He said he could not tell who would be a good trader. A woman who came from a white-shoe brokerage firm and was rather meek turned out to be one of his best traders. And it all turned around for her after she was insulted by a broker in the S&P 500 options pit and she got in the broker’s face. From that day on, she was a trader.
A male trader who Leistner thought would be successful was not and even left the firm with a debit. The trader was trading much larger than he should have, and when the firm sent someone to get him out of the pit, the trader had disappeared. The next spring the trader appeared in a newspaper pictured at Wrigley Field and Les Rosenthal told Leistner to find the trader, which he did.
When Leistner gave up the book deal to become a trader, he said his father thought he was crazy but later congratulated him on his success. Leistner always had family members wanting to get or give trading advice, he said. He told an uncle his charge for advice was $1000 an hour to stop him asking.
Leistner said he would not change anything in his career. He learned the hard way, he said. The worst day he ever had came shortly after he started on the AMEX. He was very long a gold mine fund when a news story ran that he said was misinterpreted by the market.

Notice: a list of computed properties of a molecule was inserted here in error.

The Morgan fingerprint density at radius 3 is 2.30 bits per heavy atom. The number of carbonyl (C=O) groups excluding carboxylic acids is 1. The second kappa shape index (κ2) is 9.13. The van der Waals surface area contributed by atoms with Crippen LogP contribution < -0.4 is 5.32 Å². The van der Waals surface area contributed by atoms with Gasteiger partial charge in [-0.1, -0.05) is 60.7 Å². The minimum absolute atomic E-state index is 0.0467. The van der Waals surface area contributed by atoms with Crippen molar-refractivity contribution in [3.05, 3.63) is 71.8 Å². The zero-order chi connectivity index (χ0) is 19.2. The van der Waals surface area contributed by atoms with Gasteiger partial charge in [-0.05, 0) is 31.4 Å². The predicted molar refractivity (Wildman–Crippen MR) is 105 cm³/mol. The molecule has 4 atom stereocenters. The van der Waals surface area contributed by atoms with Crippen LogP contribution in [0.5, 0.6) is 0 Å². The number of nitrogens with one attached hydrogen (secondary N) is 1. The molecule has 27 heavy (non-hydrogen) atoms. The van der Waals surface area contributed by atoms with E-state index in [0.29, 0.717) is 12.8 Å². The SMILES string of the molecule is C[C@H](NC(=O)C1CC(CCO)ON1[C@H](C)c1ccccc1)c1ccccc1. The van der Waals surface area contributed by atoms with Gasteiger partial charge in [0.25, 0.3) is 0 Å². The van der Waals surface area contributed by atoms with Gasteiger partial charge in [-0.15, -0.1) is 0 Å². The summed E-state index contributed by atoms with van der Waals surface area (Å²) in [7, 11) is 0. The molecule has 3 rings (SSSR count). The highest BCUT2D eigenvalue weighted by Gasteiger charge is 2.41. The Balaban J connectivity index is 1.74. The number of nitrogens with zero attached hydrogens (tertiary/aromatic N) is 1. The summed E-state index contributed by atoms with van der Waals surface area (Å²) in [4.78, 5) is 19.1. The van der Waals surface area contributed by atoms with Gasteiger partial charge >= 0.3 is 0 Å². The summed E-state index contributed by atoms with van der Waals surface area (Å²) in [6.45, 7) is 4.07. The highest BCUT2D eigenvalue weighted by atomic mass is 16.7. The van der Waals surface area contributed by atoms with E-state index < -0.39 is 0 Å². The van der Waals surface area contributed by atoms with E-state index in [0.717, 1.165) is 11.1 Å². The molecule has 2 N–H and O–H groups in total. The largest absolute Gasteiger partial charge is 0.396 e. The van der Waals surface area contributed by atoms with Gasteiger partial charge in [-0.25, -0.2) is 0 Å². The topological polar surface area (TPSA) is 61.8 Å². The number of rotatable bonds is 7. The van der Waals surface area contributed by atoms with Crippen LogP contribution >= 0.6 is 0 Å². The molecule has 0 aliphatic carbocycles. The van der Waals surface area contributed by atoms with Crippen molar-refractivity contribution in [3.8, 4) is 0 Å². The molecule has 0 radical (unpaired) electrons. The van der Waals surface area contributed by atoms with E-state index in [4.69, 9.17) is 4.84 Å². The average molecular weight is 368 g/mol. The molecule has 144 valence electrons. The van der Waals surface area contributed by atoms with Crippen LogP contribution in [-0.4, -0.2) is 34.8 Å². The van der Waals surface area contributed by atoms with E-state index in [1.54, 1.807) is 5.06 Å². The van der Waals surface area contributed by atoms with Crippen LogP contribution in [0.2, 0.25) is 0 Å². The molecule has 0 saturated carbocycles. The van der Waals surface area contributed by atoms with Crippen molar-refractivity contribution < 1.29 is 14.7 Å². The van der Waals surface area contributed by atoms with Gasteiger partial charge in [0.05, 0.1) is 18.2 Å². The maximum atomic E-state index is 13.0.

Leistner bought more as the market went down. He didn’t understand what was really going on, which was that facts didn’t matter, emotions did. This was a pivotal moment for him as he lost 25% of his trading capital in that one day. He learned that day that three things move the market: fear, hope and greed.
Leistner spoke about how sometimes trading models can be wrong. He gave the example of a trader who sold a box for 25, the maximum width between the strikes of the options. Leistner said he was scratching his head trying to figure out what was wrong. When the trader on the other side exercised the deep in the money options, he figured it out, and why all the option trading models in use at the time in futures were wrong. There was an interest rate play in options on futures that was not a factor in stocks.
The model that was dominant at the time was based on the stock model. Commodities are different, as futures have cash moving in and out of the account as the underlying moves up and down.
Based on his realization of this error in the way options were trading, he approached Les Rosenthal and told him about it. Rosenthal asked him how many of the trades they could do. Leistner said, How much money do you have? Rosenthal said put the trades on and let him worry about the money. So Leistner and a partner put these trades on futures exchanges all over the world.
Leistner’s trader, who was executing the box trades in the Deutsche Mark pit, was greeted with, “Here comes the candyman, it must be Christmas in July” when he came to put more on more trades. But then after the trades cleared and the deep in the money options were exercised, the trader asked for some time off, as he was not a very popular figure at the moment.
That day the entire commodity options model was repriced, Leistner said.
In addition to his great stories, Leistner explained more about why models sometimes don’t work, using examples that included princes, dragons and also synthetic currencies.